It was just a week ago that Republicans tried to denigrate the Occupy Wall Street protesters as a “dangerous” “mob” who needed to “get a job” rather than “pit Americans against Americans.” Then they must have gotten the polling. So now, they’re changing their tune. Here’s Mitt Romney:
I don’t worry about the top one percent. I don’t stay up nights worrying about ‘gee we need to help them.’ I don’t worry about that. They’re doing just fine by themselves. I worry about the 99 percent in America. I want America, once again, to be the best place in the world to be middle-class. I want to have a strong and vibrant and prosperous middle-class. And so I look at what’s happening on Wall Street and my own view is, boy I understand how those people feel…The people in this country are upset.
And then, the distributor of the “mob” comments, Eric Cantor:
“People are upset, and they are justifiably frustrated,” Cantor told reporters at his weekly Capitol briefing. “They are out of work. The economy is not moving. Their sense of security for the future is not clear at all. People are afraid, and I get it.” […]
Asked on Tuesday whether he regretted his earlier characterization of protest movement, Cantor said his criticism was aimed at elected leaders and others who sought to pit Americans against Americans.
“What I was attempting to say is that the action and statements of elected leaders in this town condoning the pitting of Americans against Americans is not very helpful right now,” Cantor said. “What we need to do is come together as one, all Americans. To sit here and vilify one sector of the economy, industries, et cetera, is not helpful. People are lacking confidence right now, and we have elected leaders stirring the pot, if you will. That’s not good.”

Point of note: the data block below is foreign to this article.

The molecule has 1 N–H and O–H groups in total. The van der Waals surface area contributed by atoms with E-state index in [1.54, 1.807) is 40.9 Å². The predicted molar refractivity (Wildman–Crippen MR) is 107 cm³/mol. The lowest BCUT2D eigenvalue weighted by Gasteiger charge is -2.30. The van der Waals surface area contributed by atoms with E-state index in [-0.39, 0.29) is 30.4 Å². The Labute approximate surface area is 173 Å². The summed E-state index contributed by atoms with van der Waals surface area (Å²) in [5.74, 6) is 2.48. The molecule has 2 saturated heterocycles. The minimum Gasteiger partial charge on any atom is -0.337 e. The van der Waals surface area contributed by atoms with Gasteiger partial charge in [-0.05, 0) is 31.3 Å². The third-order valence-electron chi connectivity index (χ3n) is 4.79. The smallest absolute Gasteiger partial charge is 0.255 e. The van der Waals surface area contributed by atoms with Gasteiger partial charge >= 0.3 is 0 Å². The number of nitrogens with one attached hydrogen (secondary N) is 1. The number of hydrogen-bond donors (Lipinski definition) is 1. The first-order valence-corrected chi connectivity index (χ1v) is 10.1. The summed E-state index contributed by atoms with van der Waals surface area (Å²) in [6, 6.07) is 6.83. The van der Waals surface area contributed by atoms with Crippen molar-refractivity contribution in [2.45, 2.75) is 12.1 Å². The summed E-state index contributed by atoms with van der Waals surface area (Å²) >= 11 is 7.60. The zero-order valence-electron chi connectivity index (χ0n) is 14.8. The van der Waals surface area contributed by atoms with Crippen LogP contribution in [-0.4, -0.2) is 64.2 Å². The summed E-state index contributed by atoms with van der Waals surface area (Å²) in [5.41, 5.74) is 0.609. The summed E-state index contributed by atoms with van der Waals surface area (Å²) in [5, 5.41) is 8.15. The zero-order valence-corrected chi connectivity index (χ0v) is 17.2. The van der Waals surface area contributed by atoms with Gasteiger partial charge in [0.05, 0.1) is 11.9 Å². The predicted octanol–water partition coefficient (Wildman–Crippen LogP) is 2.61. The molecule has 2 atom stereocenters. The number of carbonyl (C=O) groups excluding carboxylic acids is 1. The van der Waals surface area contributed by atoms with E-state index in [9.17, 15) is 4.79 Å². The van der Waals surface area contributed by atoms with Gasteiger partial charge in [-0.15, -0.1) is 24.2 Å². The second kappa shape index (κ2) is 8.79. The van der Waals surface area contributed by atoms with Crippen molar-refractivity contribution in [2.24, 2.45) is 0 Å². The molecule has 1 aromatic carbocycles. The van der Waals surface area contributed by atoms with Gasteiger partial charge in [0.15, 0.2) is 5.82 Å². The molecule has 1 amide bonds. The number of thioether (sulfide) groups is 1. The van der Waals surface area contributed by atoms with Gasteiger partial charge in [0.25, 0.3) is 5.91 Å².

So on the “first they ignore you, then they laugh at you, then they fight you, then you win” scale, we are somewhere between number 3 and number 4. [cont’d.]Republicans are trying Plan B, having failed with the outright mockery and demonization. They’ve moved to understanding the protests, but fully on their terms. They want to use the anger and frustration shared by the 99% movement and channel it against the President and his policies.
The truth is that no one party or one agenda is being held up for scorn by the Occupy Wall Street protests. It’s the entire system, where corporate interests hold sway over legislation and politicians are bought handmaidens of those interests. This telling anecdote, from several years earlier, hits virtually the whole story – and it’s a leading Democrat, in this case, who is the clueless one:
In the Spring of 2000, my friend and former colleague Zack Exley arrived in Washington, DC, to observe the protests that had engulfed the city during the World Bank’s annual meeting. Driving into Washington from the airport, out the window of his taxi he saw “a teenage white girl with long dreadlocks who wore a homemade t-shirt proclaiming: WE NEED A NEW SYSTEM.”
Later that evening he attended a party at the home of then-Secretary of the Treasury Larry Summers along with “ambassadors, politicians, esteemed professors and what seemed like the entire combined senior economist staff of the IMF, World Bank and Treasury.”
It turned out Larry Summers had seen the girl too and was eagerly telling his guests about an interaction he had with her:
And so I asked the girl: ‘What is this new system that you want? Tell me about it!’ And the girl had nothing. Nothing! She had no fucking clue what this magical new system was supposed to be. No one is saying that there aren’t problems with the world economy the way it is today. But these kids out there — they don’t know what they want!
“Mr. Secretary,” said Zack. “You’ve got 50 economics PhDs in this room who pretty much run the world economy. And you’re asking that girl for a better system? Aren’t the solutions your job? You admit billions are living in hell, but it’s up to that girl to fix it?”
Summers chuckled and the conversation moved on.
The supreme arrogance of Larry Summers is no real surprise. But it’s widely shared by the entire political class. It’s certainly amusing to see Republicans backpedal on the protests and try to channel the anger and frustration against their opponent in the 2012 elections, but this anger cannot be channeled in that way. This is a loud scream of dissent, telling the political class that they have failed and that they need to set things right or stop serving as the political class. Fake shows of empathy or haughty shrugs that protesters don’t have every answer under the sun will not cut it.